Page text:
WASHINGTON — The European Space Agency has awarded Airbus Defence and Space a contract to build a spacecraft that will provide a unique view of the sun.

ESA held a signing ceremony May 22 in Brussels for a contract valued at 340 million euros ($369 million) for the Vigil spacecraft. Airbus will build Vigil at its facilities at Stevenage in the United Kingdom.

Slated to launch in 2031, Vigil will operate at the Earth-sun L-5 Lagrange point, trailing the Earth by 60 degrees in its orbit. It will complement spacecraft at the L-1 point, between the Earth and the sun, by viewing regions of the sun before they rotate into view of the Earth, thus providing advance warning of solar activity.

“Data from Vigil can give us an unprecedented notice of up to four to five days for certain space weather effects traveling to Earth,” said Giuseppe Mandorlo, ESA project manager for Vigil, in a statement. “From its vantage point from the ‘side’, Vigil can also observe much more clearly the speed, direction and chance of impact of coronal mass ejections.”

“Vigil will be Europe’s first 24/7 operational space weather satellite, providing valuable time to protect critical infrastructure such as power grids or mobile communication networks on Earth as well as valuable satellites in Earth orbit,” said ESA Director General Josef Aschbacher in a statement. “Vigil will drastically improve both the lead time of space weather warnings as well as their level of detail from its unique vantage point in deep space.”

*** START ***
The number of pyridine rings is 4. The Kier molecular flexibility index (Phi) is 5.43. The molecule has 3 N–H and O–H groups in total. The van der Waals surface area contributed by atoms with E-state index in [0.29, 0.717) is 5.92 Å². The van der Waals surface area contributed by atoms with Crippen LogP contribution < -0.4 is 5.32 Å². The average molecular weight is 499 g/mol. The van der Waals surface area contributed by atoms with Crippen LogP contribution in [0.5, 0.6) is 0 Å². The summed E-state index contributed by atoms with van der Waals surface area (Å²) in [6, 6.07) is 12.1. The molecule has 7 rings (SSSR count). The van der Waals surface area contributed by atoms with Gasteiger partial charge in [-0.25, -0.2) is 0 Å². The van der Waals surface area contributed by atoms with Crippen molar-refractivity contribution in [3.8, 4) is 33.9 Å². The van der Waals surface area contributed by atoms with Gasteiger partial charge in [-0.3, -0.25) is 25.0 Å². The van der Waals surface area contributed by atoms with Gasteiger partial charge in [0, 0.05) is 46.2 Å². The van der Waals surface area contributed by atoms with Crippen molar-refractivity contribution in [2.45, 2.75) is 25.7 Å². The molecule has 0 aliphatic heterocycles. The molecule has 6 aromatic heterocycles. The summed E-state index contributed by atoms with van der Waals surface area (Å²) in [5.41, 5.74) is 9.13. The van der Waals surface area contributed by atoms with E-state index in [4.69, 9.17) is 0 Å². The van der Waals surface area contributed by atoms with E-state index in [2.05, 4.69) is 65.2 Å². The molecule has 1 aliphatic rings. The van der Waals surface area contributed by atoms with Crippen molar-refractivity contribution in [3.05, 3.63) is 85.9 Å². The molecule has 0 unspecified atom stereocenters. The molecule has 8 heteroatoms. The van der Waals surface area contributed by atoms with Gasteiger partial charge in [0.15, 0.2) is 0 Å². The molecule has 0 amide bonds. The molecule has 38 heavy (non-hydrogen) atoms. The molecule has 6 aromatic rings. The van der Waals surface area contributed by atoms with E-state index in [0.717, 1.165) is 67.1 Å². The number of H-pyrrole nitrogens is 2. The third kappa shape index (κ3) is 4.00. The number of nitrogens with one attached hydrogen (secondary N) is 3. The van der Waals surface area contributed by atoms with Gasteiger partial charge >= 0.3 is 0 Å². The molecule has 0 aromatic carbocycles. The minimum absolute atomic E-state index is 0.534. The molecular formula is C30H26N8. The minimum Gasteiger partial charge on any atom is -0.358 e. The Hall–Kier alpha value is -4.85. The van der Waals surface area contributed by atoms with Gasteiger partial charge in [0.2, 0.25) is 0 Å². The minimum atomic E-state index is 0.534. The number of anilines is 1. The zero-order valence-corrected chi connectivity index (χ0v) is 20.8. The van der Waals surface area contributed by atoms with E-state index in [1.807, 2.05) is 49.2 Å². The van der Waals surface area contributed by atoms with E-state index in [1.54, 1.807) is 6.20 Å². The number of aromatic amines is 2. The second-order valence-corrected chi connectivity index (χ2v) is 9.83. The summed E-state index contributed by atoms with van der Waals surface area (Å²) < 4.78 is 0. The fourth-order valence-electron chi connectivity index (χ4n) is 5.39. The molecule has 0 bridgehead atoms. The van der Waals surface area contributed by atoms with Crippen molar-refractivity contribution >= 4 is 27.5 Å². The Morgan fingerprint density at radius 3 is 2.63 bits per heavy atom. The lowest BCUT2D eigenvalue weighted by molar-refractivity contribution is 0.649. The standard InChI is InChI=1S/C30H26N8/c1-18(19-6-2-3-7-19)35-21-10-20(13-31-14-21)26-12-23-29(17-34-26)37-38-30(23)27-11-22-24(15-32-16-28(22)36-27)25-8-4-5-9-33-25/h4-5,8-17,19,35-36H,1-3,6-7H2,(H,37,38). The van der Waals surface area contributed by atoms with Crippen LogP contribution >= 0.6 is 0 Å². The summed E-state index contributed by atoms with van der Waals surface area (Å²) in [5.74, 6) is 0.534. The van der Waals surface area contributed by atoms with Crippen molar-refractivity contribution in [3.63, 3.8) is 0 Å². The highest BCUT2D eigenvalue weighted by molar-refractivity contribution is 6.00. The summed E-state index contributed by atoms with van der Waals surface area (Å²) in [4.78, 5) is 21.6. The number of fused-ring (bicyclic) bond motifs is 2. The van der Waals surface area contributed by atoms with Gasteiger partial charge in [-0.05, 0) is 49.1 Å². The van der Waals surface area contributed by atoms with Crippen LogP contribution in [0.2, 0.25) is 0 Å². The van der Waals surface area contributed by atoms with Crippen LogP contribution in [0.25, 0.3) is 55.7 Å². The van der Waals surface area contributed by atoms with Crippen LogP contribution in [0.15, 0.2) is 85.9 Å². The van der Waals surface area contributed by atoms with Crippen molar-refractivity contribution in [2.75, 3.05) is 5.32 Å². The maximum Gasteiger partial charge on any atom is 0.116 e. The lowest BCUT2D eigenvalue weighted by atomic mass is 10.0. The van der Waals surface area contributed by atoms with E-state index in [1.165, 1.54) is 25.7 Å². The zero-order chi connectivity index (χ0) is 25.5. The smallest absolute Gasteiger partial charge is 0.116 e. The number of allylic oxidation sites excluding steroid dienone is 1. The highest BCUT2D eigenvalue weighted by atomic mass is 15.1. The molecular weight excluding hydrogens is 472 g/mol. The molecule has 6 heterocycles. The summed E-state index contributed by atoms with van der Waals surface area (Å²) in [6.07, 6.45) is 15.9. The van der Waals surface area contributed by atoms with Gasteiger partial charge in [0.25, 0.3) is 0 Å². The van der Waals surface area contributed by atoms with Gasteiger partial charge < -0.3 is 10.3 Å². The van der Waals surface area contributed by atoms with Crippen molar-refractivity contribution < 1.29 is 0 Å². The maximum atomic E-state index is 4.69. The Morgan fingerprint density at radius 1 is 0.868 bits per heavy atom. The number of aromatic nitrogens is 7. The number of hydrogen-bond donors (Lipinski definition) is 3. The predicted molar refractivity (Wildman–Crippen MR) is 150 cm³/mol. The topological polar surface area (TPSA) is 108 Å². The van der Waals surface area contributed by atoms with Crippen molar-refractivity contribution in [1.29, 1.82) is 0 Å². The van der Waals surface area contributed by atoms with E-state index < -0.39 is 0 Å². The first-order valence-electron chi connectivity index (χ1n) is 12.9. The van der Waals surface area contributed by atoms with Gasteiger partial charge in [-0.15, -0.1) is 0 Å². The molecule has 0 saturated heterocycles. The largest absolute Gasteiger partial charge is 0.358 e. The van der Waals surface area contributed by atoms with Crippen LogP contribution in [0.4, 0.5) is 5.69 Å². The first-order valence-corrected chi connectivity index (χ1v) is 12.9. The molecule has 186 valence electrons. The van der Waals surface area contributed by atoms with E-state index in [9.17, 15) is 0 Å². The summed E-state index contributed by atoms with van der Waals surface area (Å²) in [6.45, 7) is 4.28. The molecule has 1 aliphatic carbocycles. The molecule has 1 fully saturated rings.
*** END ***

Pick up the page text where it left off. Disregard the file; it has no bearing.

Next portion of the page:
British officials said development of Vigil will support more than 150 jobs in the country. “The development of the Vigil space weather mission, right here on British soil in Stevenage, is a testament to our central role within the European Space Agency and our world-class expertise in space manufacturing,” said Andrew Griffith, minister for space in the British government, said.

Vigil will carry six instruments, four of which from European institutes. The National Ocean and Atmospheric Administration in the United States is providing another instrument, a compact coronagraph based on designs developed at the Naval Research Lab flying on the GOES-U weather satellite launching in June and the Space Weather Follow On L-1 mission in 2025.

NASA announced May 20 it will develop the Joint EUV coronal Diagnostic Investigation, or JEDI, instrument that will also go on Vigil. JEDI will provide extreme ultraviolet observations of the sun. The Southwest Research Institute will lead development of JEDI under a $45 million NASA contract.

Jeff Foust writes about space policy, commercial space, and related topics for SpaceNews. He earned a Ph.D. in planetary sciences from the Massachusetts Institute of Technology and a bachelor’s degree with honors in geophysics and planetary science...